The Washington Manual of Medical Therapeutics helps you diagnose and treat hundreds of medical conditions. Consult clinical recommendations from a resource that has been trusted on the wards for 50+ years. Explore these free sample topics:
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- Heat stroke occurs in two varieties: classic and exertional. Both are present with high core temperatures that result in direct thermal tissue injury. Secondary effects include acute renal failure from rhabdomyolysis. Even with rapid therapy, mortality rates can be very high for body temperatures above 41.1°C (106°F). The distinction between classic and exertional heat stroke is not important because the therapeutic goals are similar in both and a delay in cooling increases mortality rate.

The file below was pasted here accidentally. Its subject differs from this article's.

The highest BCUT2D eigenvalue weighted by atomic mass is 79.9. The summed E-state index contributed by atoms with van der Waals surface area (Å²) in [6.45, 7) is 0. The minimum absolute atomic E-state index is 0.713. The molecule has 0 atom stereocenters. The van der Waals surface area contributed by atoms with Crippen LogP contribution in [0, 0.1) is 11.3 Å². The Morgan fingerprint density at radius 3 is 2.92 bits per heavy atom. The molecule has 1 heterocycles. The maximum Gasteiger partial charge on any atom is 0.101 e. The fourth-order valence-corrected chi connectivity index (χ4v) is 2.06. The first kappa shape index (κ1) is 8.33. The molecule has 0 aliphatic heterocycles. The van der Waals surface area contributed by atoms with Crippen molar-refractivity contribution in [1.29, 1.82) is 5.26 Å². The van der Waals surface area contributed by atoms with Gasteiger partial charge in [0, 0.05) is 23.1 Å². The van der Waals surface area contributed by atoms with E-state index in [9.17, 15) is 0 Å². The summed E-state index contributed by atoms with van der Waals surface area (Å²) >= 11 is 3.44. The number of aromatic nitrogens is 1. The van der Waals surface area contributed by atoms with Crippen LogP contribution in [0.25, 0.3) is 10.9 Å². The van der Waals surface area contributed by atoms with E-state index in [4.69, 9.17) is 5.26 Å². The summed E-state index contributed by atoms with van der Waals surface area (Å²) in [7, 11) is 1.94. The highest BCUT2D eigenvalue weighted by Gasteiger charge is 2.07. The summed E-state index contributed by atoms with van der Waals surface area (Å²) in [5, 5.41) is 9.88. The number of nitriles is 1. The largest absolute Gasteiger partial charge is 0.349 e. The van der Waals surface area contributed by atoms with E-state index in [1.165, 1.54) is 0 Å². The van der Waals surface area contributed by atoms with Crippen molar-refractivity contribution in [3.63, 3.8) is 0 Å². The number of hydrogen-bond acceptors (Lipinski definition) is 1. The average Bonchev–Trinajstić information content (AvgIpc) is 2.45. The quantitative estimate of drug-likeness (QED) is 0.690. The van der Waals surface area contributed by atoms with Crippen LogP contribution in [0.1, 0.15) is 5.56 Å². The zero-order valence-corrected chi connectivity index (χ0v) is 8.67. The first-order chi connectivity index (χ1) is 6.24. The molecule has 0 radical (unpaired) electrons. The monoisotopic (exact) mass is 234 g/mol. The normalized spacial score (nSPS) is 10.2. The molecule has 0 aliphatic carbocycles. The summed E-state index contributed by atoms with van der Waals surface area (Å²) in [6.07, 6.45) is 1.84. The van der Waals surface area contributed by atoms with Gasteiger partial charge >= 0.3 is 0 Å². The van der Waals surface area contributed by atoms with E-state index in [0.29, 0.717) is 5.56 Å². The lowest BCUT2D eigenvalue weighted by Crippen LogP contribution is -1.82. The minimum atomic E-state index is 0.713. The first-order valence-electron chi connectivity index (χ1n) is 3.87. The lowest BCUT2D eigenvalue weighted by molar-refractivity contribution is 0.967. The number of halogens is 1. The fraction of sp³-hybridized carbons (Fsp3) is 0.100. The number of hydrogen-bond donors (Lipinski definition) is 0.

- The cardinal features of heat stroke are hyperthermia (>40°C [104°F]) and altered mental status. Although patients presenting with classic heat stroke may have anhidrosis, this is not considered a diagnostic criterion because 50% of patients are still diaphoretic at presentation.
- The CNS is very vulnerable to heat stroke with the cerebellum being highly sensitive. Ataxia may be an early sign. Seizures are common. Neurologic injury is a function of maximum temperature and duration of exposure.1